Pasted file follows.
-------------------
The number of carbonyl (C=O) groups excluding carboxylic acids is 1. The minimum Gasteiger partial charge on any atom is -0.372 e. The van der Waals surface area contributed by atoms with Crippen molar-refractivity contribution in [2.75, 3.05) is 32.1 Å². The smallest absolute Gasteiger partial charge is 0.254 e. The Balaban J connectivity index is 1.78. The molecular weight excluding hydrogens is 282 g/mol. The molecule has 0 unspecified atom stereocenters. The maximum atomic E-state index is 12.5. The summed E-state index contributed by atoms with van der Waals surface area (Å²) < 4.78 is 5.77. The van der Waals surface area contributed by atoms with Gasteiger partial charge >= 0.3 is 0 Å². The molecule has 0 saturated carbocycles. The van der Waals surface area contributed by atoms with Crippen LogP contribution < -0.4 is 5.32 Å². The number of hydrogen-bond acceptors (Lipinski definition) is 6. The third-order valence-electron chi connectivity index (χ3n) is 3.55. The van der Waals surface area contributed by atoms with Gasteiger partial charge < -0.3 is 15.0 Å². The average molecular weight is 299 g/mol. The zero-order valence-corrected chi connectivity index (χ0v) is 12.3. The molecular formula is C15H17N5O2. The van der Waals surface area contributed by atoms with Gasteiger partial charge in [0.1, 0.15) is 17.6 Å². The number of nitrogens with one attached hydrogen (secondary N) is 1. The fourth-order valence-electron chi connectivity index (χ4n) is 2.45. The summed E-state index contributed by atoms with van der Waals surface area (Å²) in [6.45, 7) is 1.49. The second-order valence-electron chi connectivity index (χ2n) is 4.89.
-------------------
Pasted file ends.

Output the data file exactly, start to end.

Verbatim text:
The number of carbonyl (C=O) groups excluding carboxylic acids is 1. The minimum Gasteiger partial charge on any atom is -0.372 e. The van der Waals surface area contributed by atoms with Crippen molar-refractivity contribution in [2.75, 3.05) is 32.1 Å². The smallest absolute Gasteiger partial charge is 0.254 e. The Balaban J connectivity index is 1.78. The molecular weight excluding hydrogens is 282 g/mol. The molecule has 0 unspecified atom stereocenters. The maximum atomic E-state index is 12.5. The summed E-state index contributed by atoms with van der Waals surface area (Å²) < 4.78 is 5.77. The van der Waals surface area contributed by atoms with Gasteiger partial charge >= 0.3 is 0 Å². The molecule has 0 saturated carbocycles. The van der Waals surface area contributed by atoms with Crippen LogP contribution < -0.4 is 5.32 Å². The number of hydrogen-bond acceptors (Lipinski definition) is 6. The third-order valence-electron chi connectivity index (χ3n) is 3.55. The van der Waals surface area contributed by atoms with Gasteiger partial charge < -0.3 is 15.0 Å². The average molecular weight is 299 g/mol. The zero-order valence-corrected chi connectivity index (χ0v) is 12.3. The molecular formula is C15H17N5O2. The van der Waals surface area contributed by atoms with Gasteiger partial charge in [0.1, 0.15) is 17.6 Å². The number of nitrogens with one attached hydrogen (secondary N) is 1. The fourth-order valence-electron chi connectivity index (χ4n) is 2.45. The summed E-state index contributed by atoms with van der Waals surface area (Å²) in [6.45, 7) is 1.49. The second-order valence-electron chi connectivity index (χ2n) is 4.89.